Current models of B lymphocyte biology posit that B cells continuously recirculate between lymphoid organs, without accumulating in peripheral healthy tissues. Nevertheless, B lymphocytes are one of the most prevalent leukocyte populations in the naive murine heart. To investigate this apparent inconsistency in the literature, we conducted a systematic analysis of myocardial B cell ontogeny, trafficking dynamics, histology, and gene expression patterns. We found that myocardial B cells represent a subpopulation of circulating B cells that make close contact with the microvascular endothelium of the heart and arrest their transit as they pass through the heart. The vast majority (>95%) of myocardial B cells remain intravascular, whereas few (<5%) myocardial B cells cross the endothelium into myocardial tissue. Analyses of mice with B cell deficiency or depletion indicated that B cells modulate the myocardial leukocyte pool composition. Analysis of B cell–deficient animals suggested that B cells modulate myocardial growth and contractility. These results transform our current understanding of B cell recirculation in the naive state and reveal a previously unknown relationship between B cells and myocardial physiology. Further work will be needed to assess the relevance of these findings to other organs.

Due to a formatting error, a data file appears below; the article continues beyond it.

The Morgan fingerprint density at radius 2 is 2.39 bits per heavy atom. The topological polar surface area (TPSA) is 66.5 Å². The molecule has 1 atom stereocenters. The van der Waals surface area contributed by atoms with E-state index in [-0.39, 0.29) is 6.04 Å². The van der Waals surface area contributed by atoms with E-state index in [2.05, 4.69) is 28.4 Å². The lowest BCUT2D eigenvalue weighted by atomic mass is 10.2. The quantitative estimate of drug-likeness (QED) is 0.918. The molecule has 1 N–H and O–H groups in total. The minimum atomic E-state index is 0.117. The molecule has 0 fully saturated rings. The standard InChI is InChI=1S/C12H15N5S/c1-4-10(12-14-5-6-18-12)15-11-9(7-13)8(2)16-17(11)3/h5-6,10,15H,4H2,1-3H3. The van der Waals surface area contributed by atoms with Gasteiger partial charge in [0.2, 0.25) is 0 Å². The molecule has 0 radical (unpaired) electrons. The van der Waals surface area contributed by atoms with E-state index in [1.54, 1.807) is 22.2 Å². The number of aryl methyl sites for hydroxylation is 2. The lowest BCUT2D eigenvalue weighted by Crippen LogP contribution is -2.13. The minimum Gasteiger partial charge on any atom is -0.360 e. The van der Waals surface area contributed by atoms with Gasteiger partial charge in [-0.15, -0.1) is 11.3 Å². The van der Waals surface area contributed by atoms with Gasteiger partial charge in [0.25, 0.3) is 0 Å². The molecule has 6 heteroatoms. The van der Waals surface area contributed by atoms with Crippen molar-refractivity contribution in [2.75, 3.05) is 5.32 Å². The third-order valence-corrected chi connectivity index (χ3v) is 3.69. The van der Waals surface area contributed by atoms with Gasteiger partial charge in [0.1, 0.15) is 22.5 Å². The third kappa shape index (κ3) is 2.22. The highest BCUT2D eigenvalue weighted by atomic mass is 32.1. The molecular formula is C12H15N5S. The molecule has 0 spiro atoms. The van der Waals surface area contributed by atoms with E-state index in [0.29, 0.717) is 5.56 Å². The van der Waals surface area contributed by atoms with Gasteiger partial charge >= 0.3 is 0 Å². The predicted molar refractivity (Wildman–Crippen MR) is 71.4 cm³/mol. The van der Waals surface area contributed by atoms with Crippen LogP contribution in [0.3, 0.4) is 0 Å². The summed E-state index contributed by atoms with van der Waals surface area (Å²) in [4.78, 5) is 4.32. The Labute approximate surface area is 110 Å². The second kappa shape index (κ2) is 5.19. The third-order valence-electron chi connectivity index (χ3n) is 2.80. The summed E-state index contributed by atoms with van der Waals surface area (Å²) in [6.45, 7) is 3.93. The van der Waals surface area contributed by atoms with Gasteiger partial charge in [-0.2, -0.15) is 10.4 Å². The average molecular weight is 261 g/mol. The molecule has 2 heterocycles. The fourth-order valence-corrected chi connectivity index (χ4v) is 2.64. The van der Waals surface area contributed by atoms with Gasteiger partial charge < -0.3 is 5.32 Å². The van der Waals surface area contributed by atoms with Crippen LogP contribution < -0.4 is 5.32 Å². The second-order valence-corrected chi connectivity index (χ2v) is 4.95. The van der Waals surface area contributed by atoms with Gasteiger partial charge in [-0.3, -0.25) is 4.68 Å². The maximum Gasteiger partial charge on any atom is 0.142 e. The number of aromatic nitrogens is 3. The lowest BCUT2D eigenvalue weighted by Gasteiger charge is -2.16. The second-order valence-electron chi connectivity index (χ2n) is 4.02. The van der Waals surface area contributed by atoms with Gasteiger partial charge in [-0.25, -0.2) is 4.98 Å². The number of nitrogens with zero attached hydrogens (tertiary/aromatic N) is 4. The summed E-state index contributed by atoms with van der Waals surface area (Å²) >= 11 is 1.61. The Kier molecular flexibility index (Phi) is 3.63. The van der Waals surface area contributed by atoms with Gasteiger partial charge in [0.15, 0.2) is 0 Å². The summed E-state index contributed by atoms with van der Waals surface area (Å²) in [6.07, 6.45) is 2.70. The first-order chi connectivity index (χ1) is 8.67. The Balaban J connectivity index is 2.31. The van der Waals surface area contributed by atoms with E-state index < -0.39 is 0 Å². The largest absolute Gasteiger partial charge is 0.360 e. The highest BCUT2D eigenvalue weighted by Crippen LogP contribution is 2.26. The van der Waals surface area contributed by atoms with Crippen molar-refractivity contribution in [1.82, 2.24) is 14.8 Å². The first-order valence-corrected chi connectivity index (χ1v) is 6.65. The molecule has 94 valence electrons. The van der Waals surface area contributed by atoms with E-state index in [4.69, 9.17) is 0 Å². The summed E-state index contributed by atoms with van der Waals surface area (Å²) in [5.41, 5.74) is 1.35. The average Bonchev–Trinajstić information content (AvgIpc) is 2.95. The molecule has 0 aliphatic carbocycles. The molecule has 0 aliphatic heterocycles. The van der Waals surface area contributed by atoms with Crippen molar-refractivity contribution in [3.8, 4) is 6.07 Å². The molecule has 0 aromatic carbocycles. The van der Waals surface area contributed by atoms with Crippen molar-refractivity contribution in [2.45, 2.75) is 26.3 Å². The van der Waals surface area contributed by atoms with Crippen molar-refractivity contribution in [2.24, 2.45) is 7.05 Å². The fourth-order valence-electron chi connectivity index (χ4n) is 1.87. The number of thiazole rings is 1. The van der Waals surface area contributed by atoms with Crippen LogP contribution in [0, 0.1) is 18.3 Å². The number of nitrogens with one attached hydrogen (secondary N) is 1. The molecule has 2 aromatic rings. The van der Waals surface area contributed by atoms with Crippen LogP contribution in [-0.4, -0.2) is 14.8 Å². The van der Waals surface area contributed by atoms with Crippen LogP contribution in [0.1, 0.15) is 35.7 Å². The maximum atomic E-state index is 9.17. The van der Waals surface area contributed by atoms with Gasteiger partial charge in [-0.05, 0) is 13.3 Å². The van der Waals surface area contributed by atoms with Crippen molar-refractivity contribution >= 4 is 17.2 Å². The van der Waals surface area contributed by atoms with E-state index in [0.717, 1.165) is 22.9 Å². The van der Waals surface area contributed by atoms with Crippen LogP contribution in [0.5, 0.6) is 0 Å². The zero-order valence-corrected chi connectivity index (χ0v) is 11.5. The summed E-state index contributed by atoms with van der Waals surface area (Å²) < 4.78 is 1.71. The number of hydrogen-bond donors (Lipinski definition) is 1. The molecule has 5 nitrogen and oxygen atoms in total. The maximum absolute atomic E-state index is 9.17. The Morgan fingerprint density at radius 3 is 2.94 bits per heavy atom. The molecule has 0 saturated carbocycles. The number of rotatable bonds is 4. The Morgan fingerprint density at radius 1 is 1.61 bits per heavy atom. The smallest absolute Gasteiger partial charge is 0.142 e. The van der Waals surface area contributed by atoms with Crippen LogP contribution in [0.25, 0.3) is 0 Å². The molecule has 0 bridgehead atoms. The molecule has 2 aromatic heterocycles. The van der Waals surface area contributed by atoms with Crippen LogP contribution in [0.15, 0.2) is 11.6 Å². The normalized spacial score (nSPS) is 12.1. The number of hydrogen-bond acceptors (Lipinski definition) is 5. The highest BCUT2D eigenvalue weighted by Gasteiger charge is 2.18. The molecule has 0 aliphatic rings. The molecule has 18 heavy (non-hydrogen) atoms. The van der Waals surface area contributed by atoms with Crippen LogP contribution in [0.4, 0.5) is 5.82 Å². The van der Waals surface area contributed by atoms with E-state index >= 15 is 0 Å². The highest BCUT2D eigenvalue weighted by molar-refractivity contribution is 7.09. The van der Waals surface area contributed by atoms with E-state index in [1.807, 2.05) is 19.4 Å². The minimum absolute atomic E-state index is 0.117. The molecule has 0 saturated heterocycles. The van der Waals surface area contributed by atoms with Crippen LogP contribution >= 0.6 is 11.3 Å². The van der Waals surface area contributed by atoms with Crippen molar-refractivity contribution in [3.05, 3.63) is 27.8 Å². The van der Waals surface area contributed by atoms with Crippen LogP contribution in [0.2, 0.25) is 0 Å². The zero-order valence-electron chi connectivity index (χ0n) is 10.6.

Luigi Adamo, Cibele Rocha-Resende, Chieh-Yu Lin, Sarah Evans, Jesse Williams, Hao Dun, Wenjun Li, Cedric Mpoy, Prabhakar S. Andhey, Buck E. Rogers, Kory Lavine, Daniel Kreisel, Maxim Artyomov, Gwendalyn J. Randolph, Douglas L. Mann
Pathway analysis of genes differentially expressed between myocardial and circulating B cells